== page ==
Sexual Taboos Limit Training Materials For Those With Disabilities

Sexuality can not be simply defined as if it is a basic mathematical equation, since individuals are products of their environment and genetics.  Many variables interplay to produce our conceptualization of sexuality, such as personal values, media presentations, whatever inherent biological traits exist, peer pressure, and family or other cultural groups.

Within our society, sexuality is often treated as a taboo.  Since Americans are famed for their independence, it is surprising that they are so ambivalent about self-expression in the sexual realm.  Indeed, we are constantly barraged with media views on the link between sexiness and possessing body parts, and most citizens try to meet this impossible standard rather than disputing it.

Actually, aesthetics account for a small portion of sexual behavior.  Sexuality has multiple determinants, primarily the emotional and pleasure links between couples.

Frequently, false assumptions are made about the need to educate people with physical challenges on sexuality.  Physical restrictions do not mean that a person is incapable of acting as a sexual being.  In particular, to focus the whole concept of sexuality on genital intercourse is far too limited in scope.  Sexuality refers to a wide variety of attributes and behaviors relating to interaction with others, physical enjoyment of intimate touch, reproduction, and self-expression.  If a broader definition of sexuality is accepted, it is fair to ask what actions sex educators must take to ensure that people with physical challenges are allowed to express their sexual aspect. 

One glaring discrepancy is that people with physical challenges are bombarded with images of people without obvious disabilities in a tremendous variety of romantic, titillating, and erotic activities in a range of media.  How likely is it that people, especially those with physical challenges existing since birth or the early years are likely to be able to easily think of themselves as sexual creatures when there are essentially no visual images of a person with physical challenges being sexual, even in the huge number of sex manuals produced in the USA?  Manuals on romantic and sexual activities featuring people with physical challenges are needed for both sexually experienced and inexperienced consumers with physical challenges.  And, if such manuals should happen to be viewed by a person without physical challenges, all the better, as it might counter some of the myths about the “sexlessness” of people with such challenges.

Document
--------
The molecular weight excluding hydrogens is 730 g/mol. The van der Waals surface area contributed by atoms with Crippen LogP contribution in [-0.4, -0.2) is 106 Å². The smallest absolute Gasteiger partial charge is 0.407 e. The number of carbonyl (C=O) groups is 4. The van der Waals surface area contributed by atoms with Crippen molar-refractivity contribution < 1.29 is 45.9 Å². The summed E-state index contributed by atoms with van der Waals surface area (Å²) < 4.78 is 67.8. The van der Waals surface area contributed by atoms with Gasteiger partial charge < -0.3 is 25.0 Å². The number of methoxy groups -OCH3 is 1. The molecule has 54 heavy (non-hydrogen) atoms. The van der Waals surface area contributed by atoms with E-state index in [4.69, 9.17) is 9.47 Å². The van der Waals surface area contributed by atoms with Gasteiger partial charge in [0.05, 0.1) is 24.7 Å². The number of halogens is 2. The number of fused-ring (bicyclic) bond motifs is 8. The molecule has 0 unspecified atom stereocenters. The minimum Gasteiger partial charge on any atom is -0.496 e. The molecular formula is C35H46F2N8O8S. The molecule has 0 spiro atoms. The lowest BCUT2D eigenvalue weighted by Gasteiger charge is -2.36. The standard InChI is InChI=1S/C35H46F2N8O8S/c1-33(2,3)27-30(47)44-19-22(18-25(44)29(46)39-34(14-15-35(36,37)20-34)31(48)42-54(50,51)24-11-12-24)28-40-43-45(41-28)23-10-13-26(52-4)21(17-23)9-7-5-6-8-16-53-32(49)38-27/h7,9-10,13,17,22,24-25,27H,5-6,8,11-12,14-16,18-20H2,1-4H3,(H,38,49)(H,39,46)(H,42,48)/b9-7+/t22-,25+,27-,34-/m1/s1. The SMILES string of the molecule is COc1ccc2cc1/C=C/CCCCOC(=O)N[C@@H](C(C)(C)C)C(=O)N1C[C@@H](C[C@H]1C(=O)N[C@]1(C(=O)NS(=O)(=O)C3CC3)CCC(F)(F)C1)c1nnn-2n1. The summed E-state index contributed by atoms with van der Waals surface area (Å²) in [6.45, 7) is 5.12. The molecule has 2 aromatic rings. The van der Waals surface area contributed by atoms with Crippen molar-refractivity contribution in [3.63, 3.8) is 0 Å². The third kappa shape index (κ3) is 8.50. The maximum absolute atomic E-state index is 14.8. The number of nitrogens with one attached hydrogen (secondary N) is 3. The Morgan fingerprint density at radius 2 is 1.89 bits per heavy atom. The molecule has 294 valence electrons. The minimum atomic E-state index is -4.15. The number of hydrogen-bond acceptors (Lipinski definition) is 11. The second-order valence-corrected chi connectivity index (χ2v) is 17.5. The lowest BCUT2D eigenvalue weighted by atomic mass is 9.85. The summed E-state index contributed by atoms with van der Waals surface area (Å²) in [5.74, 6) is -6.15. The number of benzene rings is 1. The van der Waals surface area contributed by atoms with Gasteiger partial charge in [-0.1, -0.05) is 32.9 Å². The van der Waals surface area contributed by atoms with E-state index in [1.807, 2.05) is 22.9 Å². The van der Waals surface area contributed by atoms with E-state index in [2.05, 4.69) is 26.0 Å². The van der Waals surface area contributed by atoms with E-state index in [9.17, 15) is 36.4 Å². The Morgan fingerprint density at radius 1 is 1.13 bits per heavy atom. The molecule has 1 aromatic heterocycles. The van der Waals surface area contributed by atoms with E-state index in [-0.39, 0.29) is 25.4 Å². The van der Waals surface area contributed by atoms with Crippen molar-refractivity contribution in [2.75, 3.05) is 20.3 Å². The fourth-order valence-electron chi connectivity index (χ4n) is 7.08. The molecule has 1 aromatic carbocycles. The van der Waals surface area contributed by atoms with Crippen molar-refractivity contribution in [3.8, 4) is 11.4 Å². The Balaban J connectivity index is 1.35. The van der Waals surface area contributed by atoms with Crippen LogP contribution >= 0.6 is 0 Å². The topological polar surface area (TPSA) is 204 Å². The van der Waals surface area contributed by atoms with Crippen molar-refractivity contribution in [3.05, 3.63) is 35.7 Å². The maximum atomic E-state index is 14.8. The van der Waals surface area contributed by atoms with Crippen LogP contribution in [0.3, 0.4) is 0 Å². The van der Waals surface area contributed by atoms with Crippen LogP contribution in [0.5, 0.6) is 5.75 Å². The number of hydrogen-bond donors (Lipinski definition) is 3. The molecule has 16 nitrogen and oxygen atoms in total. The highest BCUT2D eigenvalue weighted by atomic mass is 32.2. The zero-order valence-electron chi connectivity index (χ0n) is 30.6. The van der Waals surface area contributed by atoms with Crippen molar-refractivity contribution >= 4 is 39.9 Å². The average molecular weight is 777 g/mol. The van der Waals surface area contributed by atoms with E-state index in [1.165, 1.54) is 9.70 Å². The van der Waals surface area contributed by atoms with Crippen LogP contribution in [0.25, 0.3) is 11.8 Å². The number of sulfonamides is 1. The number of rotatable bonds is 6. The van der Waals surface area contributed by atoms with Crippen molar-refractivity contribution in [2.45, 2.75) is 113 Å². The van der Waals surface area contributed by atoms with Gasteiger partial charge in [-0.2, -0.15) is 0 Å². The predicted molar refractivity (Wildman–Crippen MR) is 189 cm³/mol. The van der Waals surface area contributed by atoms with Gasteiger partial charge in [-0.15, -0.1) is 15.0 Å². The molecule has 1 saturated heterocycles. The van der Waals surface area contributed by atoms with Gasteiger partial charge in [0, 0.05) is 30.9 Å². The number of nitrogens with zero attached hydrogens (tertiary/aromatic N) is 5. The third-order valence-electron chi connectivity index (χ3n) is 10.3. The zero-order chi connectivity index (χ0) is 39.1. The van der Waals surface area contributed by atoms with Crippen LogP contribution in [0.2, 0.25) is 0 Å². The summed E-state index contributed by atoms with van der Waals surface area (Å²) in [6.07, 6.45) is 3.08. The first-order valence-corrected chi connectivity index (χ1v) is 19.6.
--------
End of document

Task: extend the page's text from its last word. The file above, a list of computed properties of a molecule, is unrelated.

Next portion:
Presently, sexuality education for people with physical challenges is available through books which give technical accounts of intercourse techniques for people with physical challenges (although the great preponderance of this literature is focused on people with physical challenges from traumatic incidents, not people with lifelong or congenital impairments) especially for staff, private therapy sessions, and specialized groups or workshops.  These methods are not useless, but they are far from the huge array of materials produced for people without known physical challenges.  Illustrated manuals aimed at consumers are needed, with an emphasis on holistic sexual expression, including romantic precursors and dating, and covering couples in which both partners have physical challenges and couples in which only one partner has physical challenges, whether the couples are gay or heterosexual.

A therapy group on sexuality and romantic issues for Ramsey County residents with physical challenges will be starting in November.  Sessions will be from 5:30 to 7:30 on Thursday evenings through February 1992.  Group member will need to enroll as clients at the Ramsey County Mental Health Center, 529 Jackson St. S. Paul.  Contact co-therapists Tina Hawkins (771-3579) or Geoffrey Garwick (298-4999) for more information.  There is a sliding fee scale at this Center.

If you have a physical challenge and are interested in being interviewed about your romantic and sexual life story, contact  one of the above therapists, even if you do not wish to be in the group.  Confidentiality will be maintained.